30 years ago my wife and I were in Sears buying a globe for a hanging lamp I had made. While there, I was drooling over the power tools. Craftsman isn’t my first choice for power tools these days, but almost everything I’ve ever bought from Sears was a good tool for the price. The Sears 12” band saw was on sale (of course) for $349. It seemed like a pretty good saw for a small home shop, but it was too expensive for a nice-to-have tool.
While we were checking out, the sales clerk asked if we wanted to enter the Manager’s Special contest. As my wife filled out the entry form (yes, they used paper back then), I told her “nobody ever wins those things.” Three days later, Sears called. I looked at my wife and yelled “I won!” We put the $250 prize toward that band saw. I still have the saw. It still works, even after serving a couple of years in a commercial capacity. When I closed my cabinet shop, I sold all but two of the power tools I owned. Nobody wanted to buy my lathe and I couldn’t bring myself to sell the saw my wife had won for me.
The only thing I don’t like about the Sears band saw is the limited resaw capability. For the non-woodworkers who are still reading, resawing is when you slice a thin strip off the face of a wide board. Don’t feel bad, Microsoft didn’t know it was a word either. If you want to see an example, here’s a great little video.
Still, resawing isn’t something a part-time woodworker does all that often, and band saws with a large resaw capability tend to be expensive, so 30 years later, I was still using that little Sears saw. That is until recently. Back in January, my daughter and I attended a woodworking show where I spied a Rikon 14” band saw on display (and on sale). The saw is designed with a 13” resaw capability. If you watch the video above, you will notice that the man has increased his resaw capacity by adding a ‘riser block’ to his band saw (the black portion). That isn’t an option on a Sears saw, and it’s a tricky operation at best. If the parts aren’t milled very precisely, the upper and lower wheels of the saw will not be in alignment. The fact that the Rikon saw was built for resawing was attractive.
My daughter was the mature adult at the show. I was all like: “It’s on sale, it’s on sale, it’s never going to be on sale again, we have to buy this now!” She suggested doing some research first. I’m not sure where that came from. My wife and I are horrible shoppers when we are together. My wife and I would have been carting that saw out of the show and leaving my car in the driveway for three more months of winter while it was still too cold to assemble the saw.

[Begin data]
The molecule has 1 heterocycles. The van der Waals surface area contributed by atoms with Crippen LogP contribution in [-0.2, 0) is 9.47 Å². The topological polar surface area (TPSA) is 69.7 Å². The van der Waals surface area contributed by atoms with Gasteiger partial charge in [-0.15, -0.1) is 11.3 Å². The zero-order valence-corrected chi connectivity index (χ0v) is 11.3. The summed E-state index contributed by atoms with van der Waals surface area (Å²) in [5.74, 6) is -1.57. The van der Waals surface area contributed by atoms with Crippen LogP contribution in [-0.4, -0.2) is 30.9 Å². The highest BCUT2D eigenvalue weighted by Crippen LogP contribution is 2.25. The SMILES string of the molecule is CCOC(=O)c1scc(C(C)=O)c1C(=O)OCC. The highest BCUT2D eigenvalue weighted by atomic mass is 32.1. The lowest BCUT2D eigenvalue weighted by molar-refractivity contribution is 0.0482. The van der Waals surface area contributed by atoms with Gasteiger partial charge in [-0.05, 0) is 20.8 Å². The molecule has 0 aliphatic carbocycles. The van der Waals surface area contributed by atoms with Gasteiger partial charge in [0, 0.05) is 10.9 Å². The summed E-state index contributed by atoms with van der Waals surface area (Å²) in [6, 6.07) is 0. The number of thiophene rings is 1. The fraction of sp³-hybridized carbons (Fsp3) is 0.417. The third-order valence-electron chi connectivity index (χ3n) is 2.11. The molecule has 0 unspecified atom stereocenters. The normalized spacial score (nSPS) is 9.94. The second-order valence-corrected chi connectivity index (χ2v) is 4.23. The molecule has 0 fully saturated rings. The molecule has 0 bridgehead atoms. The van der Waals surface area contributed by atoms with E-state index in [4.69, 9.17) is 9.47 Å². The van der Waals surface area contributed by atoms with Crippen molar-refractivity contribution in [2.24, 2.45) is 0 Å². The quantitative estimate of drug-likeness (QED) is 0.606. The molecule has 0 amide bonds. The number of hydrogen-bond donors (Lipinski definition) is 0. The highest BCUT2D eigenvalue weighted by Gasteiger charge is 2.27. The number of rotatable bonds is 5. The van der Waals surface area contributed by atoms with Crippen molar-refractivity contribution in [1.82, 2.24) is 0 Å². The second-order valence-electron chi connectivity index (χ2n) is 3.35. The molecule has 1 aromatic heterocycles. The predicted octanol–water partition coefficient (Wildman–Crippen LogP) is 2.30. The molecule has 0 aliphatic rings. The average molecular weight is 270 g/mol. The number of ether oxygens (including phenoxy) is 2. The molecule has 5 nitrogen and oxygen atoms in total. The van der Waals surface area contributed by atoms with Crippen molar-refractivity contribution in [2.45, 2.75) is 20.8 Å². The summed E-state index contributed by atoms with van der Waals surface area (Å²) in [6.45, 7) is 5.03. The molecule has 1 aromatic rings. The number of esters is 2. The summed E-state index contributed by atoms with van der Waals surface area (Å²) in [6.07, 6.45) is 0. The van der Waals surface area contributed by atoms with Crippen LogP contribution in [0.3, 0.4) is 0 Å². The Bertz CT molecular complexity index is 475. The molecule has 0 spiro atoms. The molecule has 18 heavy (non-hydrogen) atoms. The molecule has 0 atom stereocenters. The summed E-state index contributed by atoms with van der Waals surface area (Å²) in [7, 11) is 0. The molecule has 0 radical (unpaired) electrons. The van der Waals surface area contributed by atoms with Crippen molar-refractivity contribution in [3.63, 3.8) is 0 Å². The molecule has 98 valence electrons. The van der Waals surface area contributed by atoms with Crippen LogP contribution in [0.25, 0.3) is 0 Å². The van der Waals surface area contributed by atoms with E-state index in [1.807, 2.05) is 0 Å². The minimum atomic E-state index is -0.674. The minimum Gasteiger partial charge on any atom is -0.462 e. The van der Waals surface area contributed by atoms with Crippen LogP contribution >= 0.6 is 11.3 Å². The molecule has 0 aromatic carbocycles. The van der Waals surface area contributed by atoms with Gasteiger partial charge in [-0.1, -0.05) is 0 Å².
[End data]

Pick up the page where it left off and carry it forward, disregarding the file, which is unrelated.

I didn’t buy the saw in January. I did do some research though, and most of what I found were good reviews. There are a few complaints out there, but positive reviews greatly outnumber bad ones. When my local WoodCraft store put the saw on sale this month, I snapped one up. The only problem I noticed was when they loaded the single 253 lb. box into my Jeep with a fork lift. I don’t own a fork lift.
I’m pretty good at one-man operations. Sometimes, I press my wife into service as a helper, but this wasn’t a job for her. This was a job for machinery, but my wife did help. About a year ago, she was scanning some online tool site and found a great deal on a power winch. I told her that I didn’t need a power winch but she bought it anyway. When she asked me how I got the band saw out of my Jeep, once again, I proudly exclaimed: “I used my winch!” (Video).
I figured that that was the hard part. The base is heavy; the cast iron table is heavy, so I thought I would be able to lift the bare saw onto the base. I thought wrong. The saw itself weighs about 175 lbs. and raising it onto the base is an awkward operation. Once again, the winch I didn’t want my wife to buy did the work. Combined with support from a Little Giant Ladder, I was able raise the saw and slide the base under it. In case you haven’t guessed, my wife is the one who decided that we should have one of those ladders.
The saw is barely operational and I’ve only made one test cut but I think I like it. Maybe after I gain some experience, I’ll write a proper review. Some of the complaints I had read were about the instruction manual. I found it pretty easy to follow, although it left out one small step that required removing something I had already installed. Not a big deal, but I never like marching over the same ground twice.